The three-part first season of The XYY Man doesn’t really have quite enough plot to sustain a three-part story. Spider gets out of prison and is hoping to start a job working for an art dealer. During his prison sentence Spider had acquired a degree in art history, specialising in Indian antiquities. The evil corrupt and cynical operative from the security services, Colonel Fairfax, makes Spider an offer. Ten thousand pounds for a relatively simple burglary on behalf of Her Majesty’s Government. Of course if he’s caught they will deny all knowledge of his activities, but ten thousand quid for two hours’ work is still good money. Spider refuses the offer, so evil corrupt and cynical Colonel Fairfax persuades the Metropolitan Police to put some pressure on him, and since police officers are naturally oppressive they agree to do so. Eventually Spider accepts Fairfax’s offer. Of course we know that the job is not going to go smoothly and that evil corrupt and cynical security services will set poor old Spider up.

The tricky part of the burglary is that it involves breaking into the Chinese embassy. The Chinese have obtained photographs that compromise a senior South African diplomat who is about to play a major role in negotiations over Rhodesia. For rather obscure reasons the British security services wants to get hold of the negatives, which is the job for which they’ve recruited Spider. Lots of other people, including the South African security services and a group of black Rhodesian guerillas, also want the negatives. This plot provides ample scope for heavy-handed political messages and these follow a pattern that would become all too common in British espionage and political thriller series - the British government is always corrupt and cynical, and the British intelligence services are always the bad guys.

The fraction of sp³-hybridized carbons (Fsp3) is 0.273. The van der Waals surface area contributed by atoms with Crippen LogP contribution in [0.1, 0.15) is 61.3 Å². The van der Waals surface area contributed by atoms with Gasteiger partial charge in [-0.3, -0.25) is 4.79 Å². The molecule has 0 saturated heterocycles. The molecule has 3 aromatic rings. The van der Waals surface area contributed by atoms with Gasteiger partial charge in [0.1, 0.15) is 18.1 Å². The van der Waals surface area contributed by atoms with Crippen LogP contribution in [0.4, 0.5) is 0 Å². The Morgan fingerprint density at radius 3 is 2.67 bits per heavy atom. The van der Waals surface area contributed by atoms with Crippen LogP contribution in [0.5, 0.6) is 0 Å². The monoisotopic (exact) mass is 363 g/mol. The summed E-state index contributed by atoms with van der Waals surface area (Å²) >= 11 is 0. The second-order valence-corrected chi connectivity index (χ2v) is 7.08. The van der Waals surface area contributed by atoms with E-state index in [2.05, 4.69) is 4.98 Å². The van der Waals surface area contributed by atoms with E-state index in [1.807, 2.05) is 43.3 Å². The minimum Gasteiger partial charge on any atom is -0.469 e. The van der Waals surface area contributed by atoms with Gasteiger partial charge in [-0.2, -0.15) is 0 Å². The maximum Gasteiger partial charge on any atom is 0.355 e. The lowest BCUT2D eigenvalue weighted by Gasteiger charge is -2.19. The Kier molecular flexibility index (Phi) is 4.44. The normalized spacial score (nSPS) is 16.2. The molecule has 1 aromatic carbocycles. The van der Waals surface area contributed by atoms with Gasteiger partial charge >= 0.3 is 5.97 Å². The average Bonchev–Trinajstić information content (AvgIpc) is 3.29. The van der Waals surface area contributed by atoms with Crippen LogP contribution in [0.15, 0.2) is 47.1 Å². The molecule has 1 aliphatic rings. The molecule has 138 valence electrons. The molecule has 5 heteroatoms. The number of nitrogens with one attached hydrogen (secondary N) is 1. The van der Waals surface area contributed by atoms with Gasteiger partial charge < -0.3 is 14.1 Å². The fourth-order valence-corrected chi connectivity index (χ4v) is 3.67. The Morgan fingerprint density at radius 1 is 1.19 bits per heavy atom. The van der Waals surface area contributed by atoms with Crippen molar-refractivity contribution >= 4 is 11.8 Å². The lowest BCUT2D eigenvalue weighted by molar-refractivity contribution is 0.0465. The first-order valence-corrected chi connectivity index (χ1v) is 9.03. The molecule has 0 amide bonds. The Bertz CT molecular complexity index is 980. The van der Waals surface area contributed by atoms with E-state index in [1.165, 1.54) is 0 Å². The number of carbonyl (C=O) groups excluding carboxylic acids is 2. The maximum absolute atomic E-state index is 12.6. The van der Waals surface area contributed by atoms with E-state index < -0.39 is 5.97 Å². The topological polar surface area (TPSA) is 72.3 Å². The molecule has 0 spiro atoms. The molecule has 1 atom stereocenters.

One of the problems with the very downbeat approach used in this series is that it can become just as predictable as the mandatory happy endings of an earlier era of movies and TV. The double-crosses become a little too easy to anticipate.

The series has other problems, problems which would also become increasingly prevalent in British TV. There are no sympathetic characters. The atmosphere is unremittingly sleazy. Any British character who is not working-class is automatically assumed to be either vicious and corrupt or vicious and stupid. The tone is grimly pessimistic.

The pacing is problematical. The whole of the 50-minute first episode is spent on setting the story up in a way that really could have been done in half that time. We don’t get any action at all until the second episode. That would be less of a problem if the time had been spent giving us some reason to care about the characters but alas the characters are two-dimensional and invite very little empathy. 

It’s not all bad news. There’s some action in the second and third episodes and the pacing picks up a little. There’s also considerably more dramatic tension and even a little excitement. There are a couple of genuinely clever plot twists and Spider becomes a somewhat more interesting character.

And while most of the supporting performances are rather one-note Stephen Yardley is reasonably good. I didn’t like Spider very much but I liked him a good deal more any of the other characters. Detective-Sergeant Bulman (Don Henderson), a man obsessed by the thought of putting Spider back behind bars, went on to feature in two spin-off series. Mark Dignam as Colonel Fairfax provides some moments of amusement and is at least cynical in an entertaining way.

Network DVD have released all thirteen episodes from both seasons in a boxed set. The transfers are reasonably good. 

The first season of The XYY Man is definitely not my cup of tea. I’ve yet to sample season two so I have no idea if it would be more to my liking. I can’t recommend the first season but as I mentioned earlier that may have quite a bit to do with my personal tastes in spy fiction. You mileage may of course vary.